Drawn by hope, not driven by fear. In this world, but not of it. Down to earth, but not bound by earth. Invited not to escape from the real world, but, trusting in the faithfulness of God, to plunge ourselves into the depths of the real world as it is now.

So, today we should be tempted – not by apples, perhaps; that one didn't end so well, after all, did it? – to be surprised by the smile of God in the midst of experience. To see in this baby the seed of an inconceivable fruitfulness – that even in and through us, where we are , how we are, as we are, God might give birth to a tiny glimpse of that light that no darkness can extinguish.

A happy Christmas, indeed.

This is the text of an article written for the Yorkshire Post about the meaning of Christmas:

When we say that someone is 'down to earth', we usually mean that they are straightforward, unpretentious, with no airs and graces. Their feet are planted on terra firma, and they cannot be accused of being above themselves (or anybody else, for that matter). Being 'down to earth', therefore, is a good thing – something we recognise by its absence in some people's language, behaviour or demeanour.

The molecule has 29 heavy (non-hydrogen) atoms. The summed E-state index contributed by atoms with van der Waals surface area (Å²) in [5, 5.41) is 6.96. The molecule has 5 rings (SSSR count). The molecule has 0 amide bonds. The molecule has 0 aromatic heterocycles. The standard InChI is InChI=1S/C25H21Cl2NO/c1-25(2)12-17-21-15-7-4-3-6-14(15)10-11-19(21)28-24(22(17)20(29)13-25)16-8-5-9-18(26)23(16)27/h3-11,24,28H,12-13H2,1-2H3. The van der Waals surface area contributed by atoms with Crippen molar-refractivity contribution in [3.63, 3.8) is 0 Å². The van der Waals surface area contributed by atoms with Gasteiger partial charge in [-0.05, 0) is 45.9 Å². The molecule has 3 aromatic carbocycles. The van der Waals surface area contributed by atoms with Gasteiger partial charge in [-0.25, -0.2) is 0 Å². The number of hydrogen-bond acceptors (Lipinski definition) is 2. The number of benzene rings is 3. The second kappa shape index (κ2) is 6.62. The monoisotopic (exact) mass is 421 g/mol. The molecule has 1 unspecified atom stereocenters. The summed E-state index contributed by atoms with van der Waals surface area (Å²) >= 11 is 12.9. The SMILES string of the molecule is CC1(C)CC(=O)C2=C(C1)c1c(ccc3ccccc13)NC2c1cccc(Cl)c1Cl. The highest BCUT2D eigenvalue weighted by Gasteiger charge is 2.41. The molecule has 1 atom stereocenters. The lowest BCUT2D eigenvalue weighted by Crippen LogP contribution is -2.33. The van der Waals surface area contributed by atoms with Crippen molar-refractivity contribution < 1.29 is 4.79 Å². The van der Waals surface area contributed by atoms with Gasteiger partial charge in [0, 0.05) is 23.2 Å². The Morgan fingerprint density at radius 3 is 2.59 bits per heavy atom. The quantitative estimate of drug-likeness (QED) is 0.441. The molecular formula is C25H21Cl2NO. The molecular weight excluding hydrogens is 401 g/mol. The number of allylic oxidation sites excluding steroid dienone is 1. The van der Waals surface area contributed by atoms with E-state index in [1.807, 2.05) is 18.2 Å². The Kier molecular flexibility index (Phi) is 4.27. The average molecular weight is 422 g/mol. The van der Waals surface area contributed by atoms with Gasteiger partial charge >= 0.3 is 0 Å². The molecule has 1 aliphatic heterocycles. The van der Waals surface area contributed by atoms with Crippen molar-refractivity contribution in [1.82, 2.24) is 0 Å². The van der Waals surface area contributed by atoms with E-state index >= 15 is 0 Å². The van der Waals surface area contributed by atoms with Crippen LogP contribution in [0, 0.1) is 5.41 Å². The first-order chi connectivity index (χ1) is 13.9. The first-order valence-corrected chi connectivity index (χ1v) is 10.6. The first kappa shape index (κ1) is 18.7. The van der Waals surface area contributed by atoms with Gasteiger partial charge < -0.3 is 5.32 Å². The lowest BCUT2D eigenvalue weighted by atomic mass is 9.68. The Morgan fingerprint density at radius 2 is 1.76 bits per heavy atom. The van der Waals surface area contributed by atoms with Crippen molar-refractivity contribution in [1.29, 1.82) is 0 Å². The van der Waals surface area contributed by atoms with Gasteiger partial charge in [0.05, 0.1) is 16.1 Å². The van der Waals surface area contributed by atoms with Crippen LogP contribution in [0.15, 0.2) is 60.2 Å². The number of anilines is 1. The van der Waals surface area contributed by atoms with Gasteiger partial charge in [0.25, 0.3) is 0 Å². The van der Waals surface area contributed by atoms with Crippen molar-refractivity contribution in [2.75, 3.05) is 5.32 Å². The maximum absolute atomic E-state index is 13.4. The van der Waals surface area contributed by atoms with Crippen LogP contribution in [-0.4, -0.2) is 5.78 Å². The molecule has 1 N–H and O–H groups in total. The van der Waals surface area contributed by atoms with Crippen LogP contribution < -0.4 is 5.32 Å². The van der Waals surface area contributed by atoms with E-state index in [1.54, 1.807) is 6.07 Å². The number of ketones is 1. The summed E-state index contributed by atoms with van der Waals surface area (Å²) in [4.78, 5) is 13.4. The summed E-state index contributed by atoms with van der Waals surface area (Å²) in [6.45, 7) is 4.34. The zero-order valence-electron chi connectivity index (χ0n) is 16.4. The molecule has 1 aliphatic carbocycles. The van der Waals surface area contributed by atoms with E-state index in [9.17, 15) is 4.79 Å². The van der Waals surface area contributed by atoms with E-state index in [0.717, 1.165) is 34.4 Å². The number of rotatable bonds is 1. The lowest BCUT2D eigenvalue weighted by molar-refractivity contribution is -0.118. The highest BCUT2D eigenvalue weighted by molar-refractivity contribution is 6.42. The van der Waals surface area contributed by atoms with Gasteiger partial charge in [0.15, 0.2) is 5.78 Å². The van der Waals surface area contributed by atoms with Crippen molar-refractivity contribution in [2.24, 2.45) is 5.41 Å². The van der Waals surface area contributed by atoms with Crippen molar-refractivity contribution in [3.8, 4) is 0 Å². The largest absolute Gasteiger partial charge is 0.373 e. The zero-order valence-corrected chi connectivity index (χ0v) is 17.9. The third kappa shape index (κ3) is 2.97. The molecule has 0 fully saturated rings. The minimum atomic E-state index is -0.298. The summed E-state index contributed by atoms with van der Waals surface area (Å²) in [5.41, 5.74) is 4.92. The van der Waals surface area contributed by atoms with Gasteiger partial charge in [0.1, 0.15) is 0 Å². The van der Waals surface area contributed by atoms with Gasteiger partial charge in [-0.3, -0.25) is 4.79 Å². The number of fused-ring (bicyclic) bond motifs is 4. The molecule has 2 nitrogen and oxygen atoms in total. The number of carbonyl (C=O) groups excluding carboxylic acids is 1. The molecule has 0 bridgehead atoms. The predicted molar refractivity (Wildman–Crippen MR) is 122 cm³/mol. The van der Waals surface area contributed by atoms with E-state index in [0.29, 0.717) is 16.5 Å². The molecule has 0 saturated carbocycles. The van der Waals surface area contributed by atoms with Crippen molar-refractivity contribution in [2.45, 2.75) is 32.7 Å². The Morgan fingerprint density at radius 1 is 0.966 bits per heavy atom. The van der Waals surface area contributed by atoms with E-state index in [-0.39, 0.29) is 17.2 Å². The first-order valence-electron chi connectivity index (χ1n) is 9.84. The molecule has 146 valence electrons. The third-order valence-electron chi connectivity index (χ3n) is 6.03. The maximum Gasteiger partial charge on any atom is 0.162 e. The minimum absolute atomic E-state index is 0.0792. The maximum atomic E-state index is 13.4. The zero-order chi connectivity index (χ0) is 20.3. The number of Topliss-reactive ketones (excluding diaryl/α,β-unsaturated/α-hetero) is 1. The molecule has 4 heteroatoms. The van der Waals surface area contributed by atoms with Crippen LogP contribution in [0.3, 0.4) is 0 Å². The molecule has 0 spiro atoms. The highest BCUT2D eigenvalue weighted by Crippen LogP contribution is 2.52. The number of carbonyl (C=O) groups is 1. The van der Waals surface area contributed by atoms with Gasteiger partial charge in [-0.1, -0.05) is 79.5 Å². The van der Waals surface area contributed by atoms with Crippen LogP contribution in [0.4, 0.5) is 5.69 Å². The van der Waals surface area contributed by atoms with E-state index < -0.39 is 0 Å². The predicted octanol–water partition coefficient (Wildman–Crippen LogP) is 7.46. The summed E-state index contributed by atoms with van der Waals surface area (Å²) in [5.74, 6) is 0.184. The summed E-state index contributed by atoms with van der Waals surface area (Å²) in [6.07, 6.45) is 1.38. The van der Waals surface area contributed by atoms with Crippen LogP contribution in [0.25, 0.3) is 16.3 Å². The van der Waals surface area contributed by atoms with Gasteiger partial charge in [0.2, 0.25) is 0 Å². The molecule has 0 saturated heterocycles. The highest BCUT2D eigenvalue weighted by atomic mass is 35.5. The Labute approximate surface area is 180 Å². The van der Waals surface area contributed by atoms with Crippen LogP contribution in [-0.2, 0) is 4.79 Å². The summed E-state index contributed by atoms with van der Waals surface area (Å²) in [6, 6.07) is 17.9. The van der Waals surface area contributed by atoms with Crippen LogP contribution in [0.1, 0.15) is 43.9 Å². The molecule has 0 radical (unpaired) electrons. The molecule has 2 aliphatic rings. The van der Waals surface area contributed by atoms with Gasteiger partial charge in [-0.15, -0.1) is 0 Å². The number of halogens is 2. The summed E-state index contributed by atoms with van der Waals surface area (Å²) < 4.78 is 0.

So, it should come as no surprise that Christmas is about as 'down to earth' as you can get. Christmas might be about many things, but it is above all about God not exempting himself from the realities of the world, but opting in to all the world can throw at him (and us). Christmas is fundamentally a celebration of God being down to earth.

Now, this will sound uncomfortable to some and inconvenient to others. After all, isn't God there to be worshipped and feared? Haven't we already got God taped – if not only in order to dismiss what we don't like about religion?